In order to enhance the model’s ability to generalize patterns within the data, a subsample ratio of 0.25 was employed. This technique entailed utilizing a random subset of 25% of the training data during each boosting iteration, fostering diversity in the training process and reducing overfitting risks. The subsample frequency, set at 1, indicated that the subsampling occurred in every boosting iteration.

A learning rate of 0.4 was chosen. This parameter determined the step size of each iteration’s gradient descent, ensuring a balanced trade-off between swift learning and fine-tuning. To regulate the complexity of individual trees and the ensemble, the maximum number of leaves per tree was confined to 20. This restraint prevented over-segmentation, thereby curtailing the model’s potential to memorize noise. These two hyperparameters are tuned by the grid search method using the GridSearchCV function from the scikit-learn library. For the learning rate parameter, four values “0.2, 0.3, 0.4, 0.5” are tested while the range of values for number of leaves is “5, 10, 20, 30”.

Feature selection, an integral aspect of the model design, involved the strategic incorporation of informative attributes. A feature fraction of 0.9 was employed, indicating that during each boosting iteration, 90% of the features were considered, promoting diversity and reducing the risk of overfitting. Additionally, L1 and L2 regularization terms were introduced with lambda values set at 1, imposing penalties on the magnitudes of the model’s coefficient to reduce model complexity and improve feature selection.

To ensure robustness and reliability, a K-fold cross-validation strategy was adopted. We employed Stratified K-fold with 4 folds, preserving the distribution of the target variable across the dataset. The random seed was set to 666 to facilitate reproducibility. In the implementation process, each fold was used iteratively as a validation set while the remaining folds were merged for training. For every fold iteration, a LightGBM dataset was created for both training and validation data, incorporating categorical feature information. The boosting process was executed with a maximum of 500 rounds, and early stopping was integrated into the training using a patience of 100 rounds.


Validation RMSETest RMSE
Table. 2 RMSE values of the training set and validation set for each fold

As seen in Table 2, the training phase consistently yielded a low RMSE of approximately 0.96 to 0.97 kWh, indicating the model’s adeptness at fitting to the intricacies of the training data. However, the true test of the model’s utility lies in its ability to generalize its predictions to previously unseen data, which is of paramount importance in real-world scenarios. In this regard, the validation phase produced RMSE values ranging from 0.974248 to 0.980453 kWh across different cross-validation folds. This slight but meaningful increase in RMSE from training to validation is indicative of the model’s robustness in handling new, unseen instances. Notably, the modest disparity between training and validation RMSE highlights the model’s capacity to strike a balance between capturing intricate training data patterns and avoiding overfitting, which often occurs when a model becomes too tailored to the training data. These results hold profound implications for building energy consumption management. The narrow margin between training and validation RMSE signifies that our models excel in making accurate energy consumption predictions even in real-world scenarios.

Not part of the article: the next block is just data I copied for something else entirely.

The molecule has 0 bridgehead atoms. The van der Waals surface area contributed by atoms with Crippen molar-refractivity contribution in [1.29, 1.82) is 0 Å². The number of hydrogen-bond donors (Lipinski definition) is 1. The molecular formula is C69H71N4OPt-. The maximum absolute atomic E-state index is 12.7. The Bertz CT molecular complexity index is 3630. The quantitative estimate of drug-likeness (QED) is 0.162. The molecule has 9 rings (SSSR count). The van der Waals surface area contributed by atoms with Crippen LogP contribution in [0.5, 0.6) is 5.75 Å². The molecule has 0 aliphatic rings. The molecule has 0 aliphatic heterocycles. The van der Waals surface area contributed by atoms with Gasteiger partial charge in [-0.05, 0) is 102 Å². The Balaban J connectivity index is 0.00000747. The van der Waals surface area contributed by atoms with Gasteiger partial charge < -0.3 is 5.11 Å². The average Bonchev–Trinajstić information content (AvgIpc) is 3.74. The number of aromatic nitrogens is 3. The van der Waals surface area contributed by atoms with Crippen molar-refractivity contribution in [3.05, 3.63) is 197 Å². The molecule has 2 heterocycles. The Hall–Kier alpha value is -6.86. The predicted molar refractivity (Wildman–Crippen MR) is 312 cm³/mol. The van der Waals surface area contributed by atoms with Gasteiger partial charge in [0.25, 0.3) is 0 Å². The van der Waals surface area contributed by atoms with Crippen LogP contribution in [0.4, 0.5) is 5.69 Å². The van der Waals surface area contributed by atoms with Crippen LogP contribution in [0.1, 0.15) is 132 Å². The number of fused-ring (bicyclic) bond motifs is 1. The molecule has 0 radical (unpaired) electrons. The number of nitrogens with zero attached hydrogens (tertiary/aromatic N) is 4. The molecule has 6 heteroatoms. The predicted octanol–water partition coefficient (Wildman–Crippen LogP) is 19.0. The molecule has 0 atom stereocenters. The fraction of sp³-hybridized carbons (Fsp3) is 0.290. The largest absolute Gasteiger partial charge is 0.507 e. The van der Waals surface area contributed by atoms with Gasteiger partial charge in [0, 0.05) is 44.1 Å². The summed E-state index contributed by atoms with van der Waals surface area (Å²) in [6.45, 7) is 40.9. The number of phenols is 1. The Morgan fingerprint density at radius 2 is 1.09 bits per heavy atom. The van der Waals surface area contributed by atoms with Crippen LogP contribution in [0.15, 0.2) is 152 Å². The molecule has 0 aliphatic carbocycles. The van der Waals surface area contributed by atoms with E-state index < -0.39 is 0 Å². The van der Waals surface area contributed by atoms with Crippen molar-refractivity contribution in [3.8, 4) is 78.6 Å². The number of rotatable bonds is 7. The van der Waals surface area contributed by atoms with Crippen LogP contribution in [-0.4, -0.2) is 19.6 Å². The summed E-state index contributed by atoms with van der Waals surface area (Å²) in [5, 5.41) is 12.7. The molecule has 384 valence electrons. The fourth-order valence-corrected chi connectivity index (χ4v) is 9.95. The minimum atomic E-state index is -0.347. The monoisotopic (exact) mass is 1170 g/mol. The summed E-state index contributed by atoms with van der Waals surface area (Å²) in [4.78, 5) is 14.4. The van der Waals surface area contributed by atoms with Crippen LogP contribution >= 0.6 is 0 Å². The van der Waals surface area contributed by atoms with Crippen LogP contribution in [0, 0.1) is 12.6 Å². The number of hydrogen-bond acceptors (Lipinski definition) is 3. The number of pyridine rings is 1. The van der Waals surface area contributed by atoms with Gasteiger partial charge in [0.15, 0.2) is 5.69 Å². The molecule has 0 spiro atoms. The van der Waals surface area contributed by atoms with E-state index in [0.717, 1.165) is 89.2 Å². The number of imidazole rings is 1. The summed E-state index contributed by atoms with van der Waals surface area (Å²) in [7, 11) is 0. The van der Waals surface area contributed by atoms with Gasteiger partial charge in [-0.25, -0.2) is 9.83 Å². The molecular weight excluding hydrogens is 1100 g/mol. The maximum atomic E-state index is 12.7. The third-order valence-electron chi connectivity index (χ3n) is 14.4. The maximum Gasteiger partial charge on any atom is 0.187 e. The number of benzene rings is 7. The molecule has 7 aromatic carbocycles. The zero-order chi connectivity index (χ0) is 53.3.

However, because log transformation is applied to our energy reading, in this scenario, an RMSE of 0.97 on the log-transformed scale implies that, on average, the absolute difference between the logarithm of the predicted energy consumption and the logarithm of the actual energy consumption is 0.97. Therefore, the predictions need to be back-transformed into the original scale from the log scale in order for the RMSE value to be directly interpretable, for which an RMSE value of about 2.63 is obtained. This means that, on average, our model’s predictions deviate from the actual energy consumption by 2.63 kWh. In practical terms, achieving this level of accuracy implies that building managers or energy professionals can rely on our model to make reasonably accurate predictions of energy consumption, enabling them to optimize energy usage, plan maintenance schedules, and implement energy efficiency measures more effectively. Moreover, understanding the practical implications of RMSE values involves considering the impact of prediction errors on decision-making and resource allocation. For example, if our model consistently underestimates energy consumption (negative bias), building managers might risk inadequate heating or cooling, leading to discomfort for occupants or equipment failures. Conversely, if the model consistently overestimates energy consumption (positive bias), building managers might overspend on energy bills unnecessarily. Therefore, achieving lower RMSE values signifies higher prediction accuracy, thereby reducing the risk of such adverse outcomes and enabling more informed and efficient energy management decisions.